Ackman Faces Deadline Over Fortune Brands
Activist investor Bill Ackman has been given a four-week deadline to propose changes to the board of Fortune Brands, which could lead to the break-up of the whiskey-to-golf balls US conglomerate in which he has accumulated an 11 percent stake.
Since disclosing his holding last month, Mr Ackman, founder of Pershing Square Capital Management, has kept quiet about his plans. However, his record suggests he wants Fortune’s board to explore breaking up its stable of consumer brands starting with its spirits business, which includes Jim Beam whiskey and Courvoisier cognac.
In the past month, he is believed to have held discussions with Fortune’s management about its structure. If he ultimately concludes that management has not been aggressive enough about a break-up, he has approximately four weeks to file a slate of his own candidates for the company’s board, to be voted on at the general meeting in April.
According to analysts and investment bankers who have been following the company, Mr Ackman will not be able to come to his own conclusions about the best structure for Fortune until he has an opportunity to review the tax basis on which the company’s assets are being held.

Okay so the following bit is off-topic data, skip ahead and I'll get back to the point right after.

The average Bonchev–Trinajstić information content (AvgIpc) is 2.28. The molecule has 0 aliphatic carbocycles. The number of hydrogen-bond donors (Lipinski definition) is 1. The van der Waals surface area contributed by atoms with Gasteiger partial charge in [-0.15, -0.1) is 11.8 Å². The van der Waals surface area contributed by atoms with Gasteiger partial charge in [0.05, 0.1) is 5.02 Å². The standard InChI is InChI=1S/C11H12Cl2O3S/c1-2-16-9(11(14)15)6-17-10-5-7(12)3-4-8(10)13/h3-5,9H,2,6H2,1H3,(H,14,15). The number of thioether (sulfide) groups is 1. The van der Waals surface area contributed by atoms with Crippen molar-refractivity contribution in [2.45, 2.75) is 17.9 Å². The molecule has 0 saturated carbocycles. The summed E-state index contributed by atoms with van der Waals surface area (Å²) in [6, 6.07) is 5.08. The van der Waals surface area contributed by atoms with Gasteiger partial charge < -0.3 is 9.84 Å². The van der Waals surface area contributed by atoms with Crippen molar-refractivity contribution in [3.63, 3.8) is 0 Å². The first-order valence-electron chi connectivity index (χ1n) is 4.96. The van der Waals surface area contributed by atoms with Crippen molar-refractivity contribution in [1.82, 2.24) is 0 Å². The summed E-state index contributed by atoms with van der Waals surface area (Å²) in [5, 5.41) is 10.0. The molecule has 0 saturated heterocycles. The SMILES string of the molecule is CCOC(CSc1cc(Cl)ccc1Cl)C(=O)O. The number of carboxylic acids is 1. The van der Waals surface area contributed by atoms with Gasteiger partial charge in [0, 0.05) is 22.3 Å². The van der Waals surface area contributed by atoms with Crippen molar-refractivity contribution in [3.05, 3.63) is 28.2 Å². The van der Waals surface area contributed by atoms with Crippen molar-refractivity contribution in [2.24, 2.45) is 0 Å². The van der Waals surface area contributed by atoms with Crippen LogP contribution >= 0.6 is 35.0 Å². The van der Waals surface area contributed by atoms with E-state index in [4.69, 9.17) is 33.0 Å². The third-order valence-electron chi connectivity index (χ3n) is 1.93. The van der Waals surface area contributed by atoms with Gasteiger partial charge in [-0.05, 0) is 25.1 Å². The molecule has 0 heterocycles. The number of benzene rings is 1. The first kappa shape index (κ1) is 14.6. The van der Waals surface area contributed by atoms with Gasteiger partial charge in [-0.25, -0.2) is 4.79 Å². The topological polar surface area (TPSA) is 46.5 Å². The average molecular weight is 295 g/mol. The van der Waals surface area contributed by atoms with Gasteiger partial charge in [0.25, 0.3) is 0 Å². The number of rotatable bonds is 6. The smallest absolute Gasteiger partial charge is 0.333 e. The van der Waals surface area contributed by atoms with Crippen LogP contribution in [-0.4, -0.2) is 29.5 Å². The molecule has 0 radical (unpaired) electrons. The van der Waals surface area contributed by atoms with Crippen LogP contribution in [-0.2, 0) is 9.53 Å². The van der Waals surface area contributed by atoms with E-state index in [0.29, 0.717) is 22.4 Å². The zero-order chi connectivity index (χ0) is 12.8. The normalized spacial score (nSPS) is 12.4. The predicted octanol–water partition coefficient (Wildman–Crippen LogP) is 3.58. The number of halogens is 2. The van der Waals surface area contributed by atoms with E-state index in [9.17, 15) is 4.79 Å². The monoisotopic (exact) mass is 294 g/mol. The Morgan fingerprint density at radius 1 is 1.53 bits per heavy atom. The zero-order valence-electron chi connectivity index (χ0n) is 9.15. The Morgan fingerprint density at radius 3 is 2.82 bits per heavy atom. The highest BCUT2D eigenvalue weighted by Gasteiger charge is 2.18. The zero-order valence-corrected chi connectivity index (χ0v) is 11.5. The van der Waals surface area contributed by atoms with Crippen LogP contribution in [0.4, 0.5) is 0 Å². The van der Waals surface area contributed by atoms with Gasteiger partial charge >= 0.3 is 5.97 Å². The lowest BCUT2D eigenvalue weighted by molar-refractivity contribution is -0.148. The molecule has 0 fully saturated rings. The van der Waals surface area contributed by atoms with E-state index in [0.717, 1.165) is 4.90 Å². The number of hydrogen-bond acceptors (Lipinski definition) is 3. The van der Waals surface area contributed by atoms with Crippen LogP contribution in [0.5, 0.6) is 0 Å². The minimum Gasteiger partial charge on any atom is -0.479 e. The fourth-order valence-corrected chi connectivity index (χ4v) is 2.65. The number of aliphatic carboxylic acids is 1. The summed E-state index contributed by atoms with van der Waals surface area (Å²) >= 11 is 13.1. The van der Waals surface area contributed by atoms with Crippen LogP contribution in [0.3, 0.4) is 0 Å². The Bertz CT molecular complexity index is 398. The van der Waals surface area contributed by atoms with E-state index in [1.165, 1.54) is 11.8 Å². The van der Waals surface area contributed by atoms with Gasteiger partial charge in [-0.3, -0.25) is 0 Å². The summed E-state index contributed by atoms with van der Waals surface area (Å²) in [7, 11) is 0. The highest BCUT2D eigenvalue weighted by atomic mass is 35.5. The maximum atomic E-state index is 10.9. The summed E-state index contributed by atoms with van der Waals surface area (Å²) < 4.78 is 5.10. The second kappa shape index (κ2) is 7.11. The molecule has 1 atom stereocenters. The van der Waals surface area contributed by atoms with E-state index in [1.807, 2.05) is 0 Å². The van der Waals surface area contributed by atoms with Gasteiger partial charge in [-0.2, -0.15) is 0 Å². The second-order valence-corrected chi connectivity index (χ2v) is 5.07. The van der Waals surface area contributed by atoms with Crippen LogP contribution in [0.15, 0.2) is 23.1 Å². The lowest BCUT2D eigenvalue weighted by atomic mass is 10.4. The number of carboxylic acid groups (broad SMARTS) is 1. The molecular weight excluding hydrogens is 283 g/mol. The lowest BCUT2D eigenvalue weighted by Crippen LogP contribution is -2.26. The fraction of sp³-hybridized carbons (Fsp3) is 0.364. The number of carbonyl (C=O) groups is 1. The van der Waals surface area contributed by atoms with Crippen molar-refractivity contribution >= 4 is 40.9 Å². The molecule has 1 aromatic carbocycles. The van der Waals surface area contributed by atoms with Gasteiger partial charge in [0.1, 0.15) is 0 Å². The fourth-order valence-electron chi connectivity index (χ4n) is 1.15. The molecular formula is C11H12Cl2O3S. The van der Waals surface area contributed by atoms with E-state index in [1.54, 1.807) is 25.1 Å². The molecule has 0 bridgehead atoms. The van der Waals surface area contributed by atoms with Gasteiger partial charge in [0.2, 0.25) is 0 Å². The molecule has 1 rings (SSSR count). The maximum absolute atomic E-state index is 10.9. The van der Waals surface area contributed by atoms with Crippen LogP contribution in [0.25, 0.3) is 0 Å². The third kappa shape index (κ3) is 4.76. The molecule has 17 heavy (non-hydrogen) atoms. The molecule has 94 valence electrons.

“For someone to estimate the value of the brands, it’s nearly impossible without knowing the tax books,” said Peter Lisnic, an analyst at investment manager Robert W. Baird.
The sale of Jim Beam could generate a tax penalty large enough to render the transaction unpalatable, said Mr Lisnic.
Should the company decide to sell off its liquor business, the most obvious acquirers would be Diageo of the UK or Pernod Ricard of France. Diageo already has the ability to make a cash offer, said one US-based banker, while Pernod would probably need 18 months to pay down the debt it took on to buy Vin & Spirit, owner of the Absolut vodka brand, in 2008. Pernod has said its goal is to reduce its net debt/earnings before interest depreciation and amortisation ratio to 4 by that time.
If, the banker continued, Fortune management was willing to wait 18 months, a competitive bidding situation between Diageo and Pernod could generate the best result for shareholders.
“If it [Fortune Brands] was separately listed it would be a chip in the consolidation of the drinks sector,” said one European banker. “Partly because, like Cadbury, it’s independently listed when everything else is either fully consolidated or there are barriers to ownership, like family control.”
Diageo has headroom to make an acquisition. For such a cash-generative industry, its net debt/earnings before interest, tax, depreciation and amortisation of 2.3 times is considered low.
“People wondered what Fortune’s strategy was for ages,” said one banker. “But this is the first time there’s been a catalyst [for change].”
Mr Lisnic said the company’s management team had a strong record of creating shareholder value and that if Mr Ackman could present an innovative idea to unlock value, Fortune Brands would be likely to support it.